It’s unfortunate we still don’t know with any certainty the origins of the SARS-CoV-2 virus, which causes COVID-19 and triggered a pandemic in 2020 that wreaked havoc on economies and has …
It’s unfortunate we still don’t know with any certainty the origins of the SARS-CoV-2 virus, which causes COVID-19 and triggered a pandemic in 2020 that wreaked havoc on economies and has killed nearly 4 million people worldwide so far.
Until earlier this year, most people were not informed of any legitimate challenges to the prevailing hypothesis that the virus came from wet markets in Wuhan, China. The national media ignored virologists who speculated the virus originated in the Wuhan Institute of Virology (WIV) and social media companies, such as Facebook, banned anyone from discussing it.
Now, the lab-origin hypothesis is being covered throughout the media and the stories are being shared. It’s unfortunate that it took over a year before any serious investigation was initiated, and so we’re way behind the ball on this one. This is especially problematic since the main barrier to further investigation is the Chinese government.
Based on the evidence we have, the natural origin hypothesis cannot be ruled out, but neither can the lab-origin hypothesis. One key piece of evidence that would help us unravel the mystery is in the hands of the Chinese — the data on WIV’s research — and the Chinese Communist Party has been astoundingly obstinate in granting any meaningful access to it.
Writing in the New York Times last week, Zeynep Tufekci, a University of North Carolina information scientist, provided an excellent, detailed timeline of the information on the origins of the virus since 2019, and the efforts by the Chinese government along the way to stymie the investigation.
“While the Chinese government’s obstruction may keep us from knowing for sure whether the virus … came from the wild directly or through a lab in Wuhan, or if genetic experimentation was involved, what we know already is troubling,” Tufekci writes.
Tufekci recounts that, if COVID-19 came from WIV, it wouldn’t be the first time a disease spread as a result of accidents at research labs. A 2007 foot-and-mouth disease outbreak in England escaped via a drainage pipe from a lab operating at the highest biosafety level, BSL-4. The last person to die of smallpox was infected as a result of a lab incident in 1978.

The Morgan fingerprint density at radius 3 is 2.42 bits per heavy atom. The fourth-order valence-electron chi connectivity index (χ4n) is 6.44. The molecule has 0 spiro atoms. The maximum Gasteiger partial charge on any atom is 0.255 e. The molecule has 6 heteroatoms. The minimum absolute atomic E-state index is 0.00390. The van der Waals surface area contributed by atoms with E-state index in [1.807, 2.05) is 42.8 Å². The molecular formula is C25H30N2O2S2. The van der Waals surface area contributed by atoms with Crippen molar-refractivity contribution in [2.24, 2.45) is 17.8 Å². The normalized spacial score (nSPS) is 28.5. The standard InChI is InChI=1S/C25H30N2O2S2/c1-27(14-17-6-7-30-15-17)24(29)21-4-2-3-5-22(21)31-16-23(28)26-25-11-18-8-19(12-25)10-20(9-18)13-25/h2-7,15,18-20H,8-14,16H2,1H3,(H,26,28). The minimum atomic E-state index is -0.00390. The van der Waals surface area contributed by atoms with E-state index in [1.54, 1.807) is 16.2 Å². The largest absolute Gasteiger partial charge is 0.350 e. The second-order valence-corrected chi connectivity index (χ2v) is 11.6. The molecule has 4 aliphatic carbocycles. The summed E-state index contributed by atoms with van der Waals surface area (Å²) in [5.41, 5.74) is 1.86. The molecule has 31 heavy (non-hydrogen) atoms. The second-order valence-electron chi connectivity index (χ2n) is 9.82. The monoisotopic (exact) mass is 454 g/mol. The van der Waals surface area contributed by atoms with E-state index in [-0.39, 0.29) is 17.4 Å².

In 2012, in a survey of reporting systems in American labs that are researching dangerous pathogens, the Centers for Disease Control and Prevention noted 11 incidents of lab-acquired infections over the course of six years, often in BSL-3 labs.
In January 2014, a benign flu virus sample at a CDC lab was accidentally contaminated with a deadly virus, and the problem wasn’t detected until months later. The following June, the same lab accidentally exposed about 62 employees to anthrax, and in July, vials of live smallpox virus were found in a storage room at the NIH.
Research into dangerous pathogens can provide enormous benefits for public health in terms of preventing the spread of diseases, and like with many great human endeavors, such as flight and space travel, there are risks. But a great way to ensure mistakes are repeated is to keep the cause a secret.
The incidents in America and Britain were widely reported and labs shared the information far more openly than WIV operating under the authority of the Chinese government. As a result of the openness, better practices can be implemented so that valuable research can continue with greater levels of safety to the public.
In May, science writer Nicholas Wade wrote a piece in the Bulletin of the Atomic Scientists weighing the evidence of the two competing hypotheses. Wade concluded that the evidence in support of the virus having been engineered through gain-of-function research to be far more compelling, with fewer holes, than the natural origin hypothesis, while acknowledging the latter can’t be ruled out.
Tufekci disputes that position and argues that, if the lab-origin hypothesis is correct, it was likely a matter of accidental exposure from a lack of proper safety protocols in the course of research at WIV.
Whatever the case, it’s a possibility that an accident at a Chinese laboratory led to the most destructive global pandemic any of us have seen in our lifetimes.
Thanks to the mainstream media turning a blind eye and social media companies suppressing discussions on the matter, it took some time before any serious pressure was placed on the Chinese government to be more forthcoming with the data on the WIV’s research. In May, President Joe Biden ordered the intelligence community to launch a new investigation into the matter and set a 90-day deadline for a report on the findings to be released. Federal officials have questioned if that deadline will be met.
This isn’t just a matter of determining culpability. Even if we answered definitively that an accident at the WIV caused the pandemic, it would be a stretch to hope China would ever compensate the globe for the mistake. What really matters, as Tufekci explained, is this: accidents happen. The kinds of virology research that may be linked to the 2020 pandemic continue in labs across the world. Knowing if this was an accident and how it occurred is the only way we’ll prevent it from happening again.